While deferring to the many experts and survivors to explain the psychosocial harms that result from the use of conversion therapy on minors, Roberts and Klein spoke on the legal aspects of the legislation. First Amendment challenges to similar laws have consistently been dismissed in other jurisdictions and the bans have been upheld as valid exercises of the state’s power.
For example, in Pickup v. Brown, the Ninth Circuit upheld a law prohibiting the use of conversion therapy on minors because “[p]ursuant to its police power, California has authority to regulate licensed mental health providers’ administration of therapies that the legislature has deemed harmful.” (740 F.3d 1208,1229 (9th Cir.), cert. denied, 134 S. Ct. 2871 (2014), and cert. denied sub nom. Welch v. Brown, 134 S. Ct. 2881 (2014)). The court found the bill did not regulate protected speech but rather protected vulnerable young people from treatments deemed ineffective and unsafe by the overwhelming consensus of medical and child welfare experts. In 2014, the Supreme Court declined to review the law after the court rejected the claim that the legislation infringed on free speech. Additionally, just last month, the Supreme Court declined to hear a case challenging the California law on the grounds that it impinged upon the free exercise of religion.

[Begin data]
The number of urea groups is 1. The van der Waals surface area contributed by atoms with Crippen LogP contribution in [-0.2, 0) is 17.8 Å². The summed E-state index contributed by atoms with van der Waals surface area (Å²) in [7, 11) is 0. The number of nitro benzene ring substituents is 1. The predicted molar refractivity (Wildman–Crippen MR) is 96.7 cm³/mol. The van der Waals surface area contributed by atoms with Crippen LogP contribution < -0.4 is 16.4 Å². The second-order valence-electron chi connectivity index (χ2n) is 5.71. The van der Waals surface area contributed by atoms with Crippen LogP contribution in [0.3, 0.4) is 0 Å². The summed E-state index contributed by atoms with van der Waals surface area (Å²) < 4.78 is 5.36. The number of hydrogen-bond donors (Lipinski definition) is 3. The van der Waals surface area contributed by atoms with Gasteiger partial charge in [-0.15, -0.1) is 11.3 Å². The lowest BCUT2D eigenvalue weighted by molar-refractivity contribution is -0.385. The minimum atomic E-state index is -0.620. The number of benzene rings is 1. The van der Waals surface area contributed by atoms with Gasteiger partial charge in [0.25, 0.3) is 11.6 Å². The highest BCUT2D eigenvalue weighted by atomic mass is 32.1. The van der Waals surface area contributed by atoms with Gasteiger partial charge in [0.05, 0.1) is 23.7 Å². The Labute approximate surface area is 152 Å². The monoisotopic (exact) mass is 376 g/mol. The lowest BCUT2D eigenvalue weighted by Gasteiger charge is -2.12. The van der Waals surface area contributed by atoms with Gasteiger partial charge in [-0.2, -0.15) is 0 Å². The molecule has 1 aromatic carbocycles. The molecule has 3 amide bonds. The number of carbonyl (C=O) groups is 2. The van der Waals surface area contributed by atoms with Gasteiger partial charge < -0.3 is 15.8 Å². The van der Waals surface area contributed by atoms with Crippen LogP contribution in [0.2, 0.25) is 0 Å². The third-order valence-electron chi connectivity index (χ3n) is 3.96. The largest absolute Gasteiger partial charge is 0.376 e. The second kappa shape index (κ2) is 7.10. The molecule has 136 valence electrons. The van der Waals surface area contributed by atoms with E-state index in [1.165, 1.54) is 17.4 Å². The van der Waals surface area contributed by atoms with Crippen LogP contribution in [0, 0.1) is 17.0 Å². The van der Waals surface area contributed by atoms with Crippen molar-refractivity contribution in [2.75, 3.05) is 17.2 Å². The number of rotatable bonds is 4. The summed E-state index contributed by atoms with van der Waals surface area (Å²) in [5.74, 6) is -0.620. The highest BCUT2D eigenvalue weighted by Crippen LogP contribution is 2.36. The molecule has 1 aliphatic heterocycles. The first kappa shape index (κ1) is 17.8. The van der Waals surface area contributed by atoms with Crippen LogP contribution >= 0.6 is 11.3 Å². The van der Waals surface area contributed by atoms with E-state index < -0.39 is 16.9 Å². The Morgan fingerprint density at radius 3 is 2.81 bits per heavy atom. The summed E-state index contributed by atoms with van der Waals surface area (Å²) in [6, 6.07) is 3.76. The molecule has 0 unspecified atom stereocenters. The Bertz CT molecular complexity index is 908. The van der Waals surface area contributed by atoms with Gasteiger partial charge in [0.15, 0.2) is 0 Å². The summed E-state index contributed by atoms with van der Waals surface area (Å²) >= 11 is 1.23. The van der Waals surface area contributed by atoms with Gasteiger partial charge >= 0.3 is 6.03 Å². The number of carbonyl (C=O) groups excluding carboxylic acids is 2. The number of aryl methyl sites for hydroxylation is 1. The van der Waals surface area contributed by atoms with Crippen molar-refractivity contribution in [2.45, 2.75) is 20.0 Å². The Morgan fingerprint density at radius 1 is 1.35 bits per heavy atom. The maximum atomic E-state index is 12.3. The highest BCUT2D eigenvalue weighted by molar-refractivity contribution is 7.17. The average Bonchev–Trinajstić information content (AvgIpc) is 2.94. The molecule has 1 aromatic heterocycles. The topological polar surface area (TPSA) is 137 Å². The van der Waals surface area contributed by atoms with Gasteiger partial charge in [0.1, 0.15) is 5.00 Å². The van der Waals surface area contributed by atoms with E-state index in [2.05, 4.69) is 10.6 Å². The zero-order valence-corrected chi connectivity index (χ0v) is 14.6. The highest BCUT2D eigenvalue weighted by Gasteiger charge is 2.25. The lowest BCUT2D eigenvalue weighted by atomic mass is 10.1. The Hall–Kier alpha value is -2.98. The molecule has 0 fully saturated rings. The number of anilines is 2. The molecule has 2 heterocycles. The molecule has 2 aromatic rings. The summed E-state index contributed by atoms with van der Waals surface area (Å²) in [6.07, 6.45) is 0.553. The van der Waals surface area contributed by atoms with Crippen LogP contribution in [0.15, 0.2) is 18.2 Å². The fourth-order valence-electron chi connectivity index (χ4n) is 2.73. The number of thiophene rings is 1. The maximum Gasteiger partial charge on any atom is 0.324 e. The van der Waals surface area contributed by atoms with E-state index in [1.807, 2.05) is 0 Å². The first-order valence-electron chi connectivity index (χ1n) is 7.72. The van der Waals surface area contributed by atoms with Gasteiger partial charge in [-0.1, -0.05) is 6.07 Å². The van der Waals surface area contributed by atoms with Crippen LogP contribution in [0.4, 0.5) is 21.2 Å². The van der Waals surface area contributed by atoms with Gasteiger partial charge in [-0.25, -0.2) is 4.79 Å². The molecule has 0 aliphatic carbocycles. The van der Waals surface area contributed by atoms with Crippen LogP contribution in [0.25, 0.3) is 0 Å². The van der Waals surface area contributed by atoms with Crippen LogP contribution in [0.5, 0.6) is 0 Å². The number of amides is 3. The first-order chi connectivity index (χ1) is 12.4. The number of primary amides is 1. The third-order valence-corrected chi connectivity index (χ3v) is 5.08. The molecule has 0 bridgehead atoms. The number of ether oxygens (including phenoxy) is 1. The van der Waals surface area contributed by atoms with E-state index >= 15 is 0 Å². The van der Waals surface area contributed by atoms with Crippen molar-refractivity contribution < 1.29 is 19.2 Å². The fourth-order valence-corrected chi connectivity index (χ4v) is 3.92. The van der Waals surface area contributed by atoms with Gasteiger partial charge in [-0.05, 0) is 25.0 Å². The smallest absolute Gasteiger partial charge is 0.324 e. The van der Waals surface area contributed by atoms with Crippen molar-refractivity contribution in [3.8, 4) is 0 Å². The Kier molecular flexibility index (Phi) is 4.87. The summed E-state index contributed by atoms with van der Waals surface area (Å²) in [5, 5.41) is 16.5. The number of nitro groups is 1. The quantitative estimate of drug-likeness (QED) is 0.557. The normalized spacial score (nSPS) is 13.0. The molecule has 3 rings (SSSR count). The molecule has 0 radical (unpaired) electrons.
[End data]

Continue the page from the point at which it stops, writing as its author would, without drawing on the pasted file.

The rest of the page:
Reaching a similar outcome through a different approach, the Third Circuit upheld the New Jersey ban in King v. Christie (767 F.3d 216 (3d Cir. 2014)). While the Court viewed the law as a regulation on speech, it found this to be a permissible restriction because it easily passed review under the intermediate scrutiny standard that applies to restrictions on “professional speech.” Ultimately the court found it reasonable to conclude a minor client might suffer harm from the use of the practice, given the substantial evidence of the likelihood of such harm presented to state legislators.
Thus, as both Roberts and Klein told the Committee, the existing case law makes it clear that the bills, like H.1190 and S.62, are valid exercises of the Commonwealth’s power to regulate medical professionals and protect public health and safety. And the youth and families of Massachusetts deserve assurance that minors will not face harmful or abusive treatment when seeking assistance from licensed professionals. As noted above, the BBA recognizes the fundamental human right to be free from abusive practices meant to change one’s identity or expression of that identity and will continue to advocate for these bills to protect this right for minors in the Commonwealth.
We appreciated the opportunity to share support of the bills with the Committee and will keep you posted on the status of this important legislation.
Legislative and Public Policy Manager
Boston Bar Association